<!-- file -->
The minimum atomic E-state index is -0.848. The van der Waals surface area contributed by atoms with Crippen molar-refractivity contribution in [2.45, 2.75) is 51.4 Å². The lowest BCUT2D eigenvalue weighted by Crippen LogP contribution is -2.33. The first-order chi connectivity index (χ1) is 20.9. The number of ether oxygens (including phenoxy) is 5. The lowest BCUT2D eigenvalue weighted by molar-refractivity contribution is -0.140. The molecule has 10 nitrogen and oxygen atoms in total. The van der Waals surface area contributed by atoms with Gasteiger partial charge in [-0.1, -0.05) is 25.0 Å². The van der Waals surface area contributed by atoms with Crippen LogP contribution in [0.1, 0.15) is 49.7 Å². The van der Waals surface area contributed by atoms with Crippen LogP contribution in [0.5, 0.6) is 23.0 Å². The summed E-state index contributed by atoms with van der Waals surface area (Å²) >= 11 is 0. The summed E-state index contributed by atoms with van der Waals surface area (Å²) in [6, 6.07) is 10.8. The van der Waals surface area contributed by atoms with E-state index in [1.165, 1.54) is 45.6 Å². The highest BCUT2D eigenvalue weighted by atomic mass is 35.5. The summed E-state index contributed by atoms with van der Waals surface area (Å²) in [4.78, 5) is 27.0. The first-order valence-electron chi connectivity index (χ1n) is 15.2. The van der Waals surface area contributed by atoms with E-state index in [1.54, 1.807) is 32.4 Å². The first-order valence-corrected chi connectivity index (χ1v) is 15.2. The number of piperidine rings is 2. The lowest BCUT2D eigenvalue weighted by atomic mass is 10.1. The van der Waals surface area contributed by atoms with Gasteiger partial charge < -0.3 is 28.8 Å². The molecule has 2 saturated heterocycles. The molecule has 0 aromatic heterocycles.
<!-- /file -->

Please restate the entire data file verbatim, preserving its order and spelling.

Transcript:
The minimum atomic E-state index is -0.848. The van der Waals surface area contributed by atoms with Crippen molar-refractivity contribution in [2.45, 2.75) is 51.4 Å². The lowest BCUT2D eigenvalue weighted by Crippen LogP contribution is -2.33. The first-order chi connectivity index (χ1) is 20.9. The number of ether oxygens (including phenoxy) is 5. The lowest BCUT2D eigenvalue weighted by molar-refractivity contribution is -0.140. The molecule has 10 nitrogen and oxygen atoms in total. The van der Waals surface area contributed by atoms with Gasteiger partial charge in [-0.1, -0.05) is 25.0 Å². The van der Waals surface area contributed by atoms with Crippen LogP contribution in [0.1, 0.15) is 49.7 Å². The van der Waals surface area contributed by atoms with Crippen LogP contribution in [0.5, 0.6) is 23.0 Å². The summed E-state index contributed by atoms with van der Waals surface area (Å²) >= 11 is 0. The summed E-state index contributed by atoms with van der Waals surface area (Å²) in [6, 6.07) is 10.8. The van der Waals surface area contributed by atoms with E-state index in [1.165, 1.54) is 45.6 Å². The highest BCUT2D eigenvalue weighted by atomic mass is 35.5. The summed E-state index contributed by atoms with van der Waals surface area (Å²) in [4.78, 5) is 27.0. The first-order valence-electron chi connectivity index (χ1n) is 15.2. The van der Waals surface area contributed by atoms with E-state index in [1.54, 1.807) is 32.4 Å². The first-order valence-corrected chi connectivity index (χ1v) is 15.2. The number of piperidine rings is 2. The lowest BCUT2D eigenvalue weighted by atomic mass is 10.1. The van der Waals surface area contributed by atoms with Gasteiger partial charge < -0.3 is 28.8 Å². The molecule has 2 saturated heterocycles. The molecule has 0 aromatic heterocycles.